With new storm looming, city scrambles to take care of those displaced
As a nor'easter approaches that could drop temps below freezing and hit the Big Apple with high winds and rain, the city is scrambling to find housing for the up to 40,000 New Yorkers displaced or left without power by superstorm Sandy.
"There's no question that the continuing lack of electrical service is jeopardizing the health and safety of people living in affected areas during this cold snap," Mayor Michael Bloomberg said Monday.
He said that many of those people live in public housing buildings, of which 114 last night were without power and 174 were without heat or hot water.
Marie Mandia, of Staten Island, is among those whose homes were gutted by the storm. The city had slapped a yellow sticker on it, restricting its use, after her windows were broken during the storm and her basement and main floor were flooded, the retired teacher said.
"I'm not staying here. There's no protection," said Mandia, 60, who stood outside by a pile of her ruined things -- a washer, dryer, television and furniture. "Here's my life. Everybody's looking at it."
To find shelter and power for those people as quickly as possible, the mayor laid out a strategy Monday.
Bloomberg announced the appointment of emergency management expert Brad Gair as director of housing recovery operations, to develop and implement a plan to house everyone displaced by Sandy. Each borough will also receive a dedicated "community restoration director" to help New Yorkers get shelter, food and other needs.
Additionally, the New York City Housing Authority has received generators to bring back power to public housing buildings in the Rockaways, including Carlton Manor, Ocean Bay and other places.
FEMA has also reportedly put up trailers and temporary shelters for displaced residents.
"Every option is on the table," said Homeland Security Secretary Janet Napolitano, according to the Daily News. "We don't really have a good sense of the number who are going to need temporary housing."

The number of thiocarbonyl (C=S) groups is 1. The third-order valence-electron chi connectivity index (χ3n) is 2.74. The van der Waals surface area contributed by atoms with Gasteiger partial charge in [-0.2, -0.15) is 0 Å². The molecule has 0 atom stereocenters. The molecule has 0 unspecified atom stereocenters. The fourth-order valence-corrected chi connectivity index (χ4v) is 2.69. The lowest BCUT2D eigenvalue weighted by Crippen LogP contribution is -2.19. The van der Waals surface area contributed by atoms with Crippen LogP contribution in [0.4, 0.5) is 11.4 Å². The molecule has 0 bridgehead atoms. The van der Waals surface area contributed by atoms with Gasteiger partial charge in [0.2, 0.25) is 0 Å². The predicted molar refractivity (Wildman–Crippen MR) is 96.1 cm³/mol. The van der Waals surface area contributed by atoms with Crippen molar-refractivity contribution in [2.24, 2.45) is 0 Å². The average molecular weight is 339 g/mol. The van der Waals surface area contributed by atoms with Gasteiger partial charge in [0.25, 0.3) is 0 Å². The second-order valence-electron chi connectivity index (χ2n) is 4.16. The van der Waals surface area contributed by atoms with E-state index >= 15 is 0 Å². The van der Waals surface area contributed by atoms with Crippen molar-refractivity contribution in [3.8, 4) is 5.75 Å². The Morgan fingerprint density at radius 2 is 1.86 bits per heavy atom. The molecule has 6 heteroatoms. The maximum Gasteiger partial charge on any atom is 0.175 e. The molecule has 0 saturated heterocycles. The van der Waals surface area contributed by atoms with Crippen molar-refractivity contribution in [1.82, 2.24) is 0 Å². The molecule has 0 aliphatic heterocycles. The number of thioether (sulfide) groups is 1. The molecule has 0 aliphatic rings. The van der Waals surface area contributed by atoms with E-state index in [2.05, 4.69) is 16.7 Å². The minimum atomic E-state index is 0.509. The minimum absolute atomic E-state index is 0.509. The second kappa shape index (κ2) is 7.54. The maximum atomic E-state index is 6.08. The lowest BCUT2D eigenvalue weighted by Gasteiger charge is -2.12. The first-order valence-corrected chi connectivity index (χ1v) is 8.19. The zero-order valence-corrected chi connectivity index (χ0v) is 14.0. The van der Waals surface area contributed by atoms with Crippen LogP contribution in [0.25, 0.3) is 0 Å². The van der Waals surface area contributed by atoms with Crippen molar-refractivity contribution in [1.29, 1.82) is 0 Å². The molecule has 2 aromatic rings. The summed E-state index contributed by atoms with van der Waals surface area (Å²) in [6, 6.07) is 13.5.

Unfortunately, housing isn't the only problem the city faces this week. Here's what else New Yorkers will be facing:
The nor'easter is set to hit the city midday Wednesday, bringing with it temps in the 30s, sustained winds of up to 40 mph, gusts of up to 60 mph, and up to two inches of rain, according to David Stark, a meteorologist with the National Oceanic and Atmospheric Administration.
"This is sort of your typical mid-fall to winter storm, but the thing is, we just had a very significant storm in Sandy, so there's a little more concern with what we're dealing with," Stark said.
"It's completely different from [a hurricane], but the wind gusts could create problems with power outages and downed trees in areas that have been weakened by Sandy."
The storm should clear out of the city by Thursday night, Stark said.
Gov. Andrew Cuomo said that ahead of the storm, he "wouldn't rule out" evacuating parts of the city if the storm gets bad enough.
About 115,000 New Yorkers were still without power as of last night, largely in the Rockaways, Staten Island, and southern Brooklyn, which were hardest hit by Sandy.
Restoration will continue throughout the week, and ConEd expects about 90% of customers to have power by the weekend. But with the storm coming in and temperatures dropping, restoration efforts could be set back even further.
"High winds and heavy rains could delay work on homes and businesses affected by Hurricane Sandy and could cause additional outages," the company said yesterday.
ConEd added that power has been restored to about 84% of customers who lost it during Sandy.
Gas shortages in the city are still being compounded by hoarders, which both Bloomberg and Cuomo Monday said were making the problem worse.
Bloomberg said that "barges carrying something like 21 million gallons of gasoline" have come into the city and there are more coming, but long lines are here for awhile.
In a separate conference, Cuomo said that he is working with other governors to bring gas more quickly into New York from nearby states, but that there is still a long way to go.
Mass transit is slowly crawling back to full to service, but commutes will still be hairy as delays continue throughout the system.
With service restored to much of the system, attention has turned to the L (limited service) and G (suspended) lines.
Councilwoman Letitia James Monday called on the MTA to work faster to bring the lines back, suggesting shuttle buses until service can be restored. The MTA said adding a bus would be very difficult an wouldn't do much to alleviate the problem.
As of last night, the R train was still crippled, running in two sections between Forest Hills and 34th St., and Jay St./MetroTech and Bay Ridge-95th St. Almost all other lines have been restored, though with delays and modified service.
Check mta.info for the latest information.
About 94% of the city's schools were open Monday, with an attendance rate of around 86%, about 10% less than this time last year, Bloomberg said.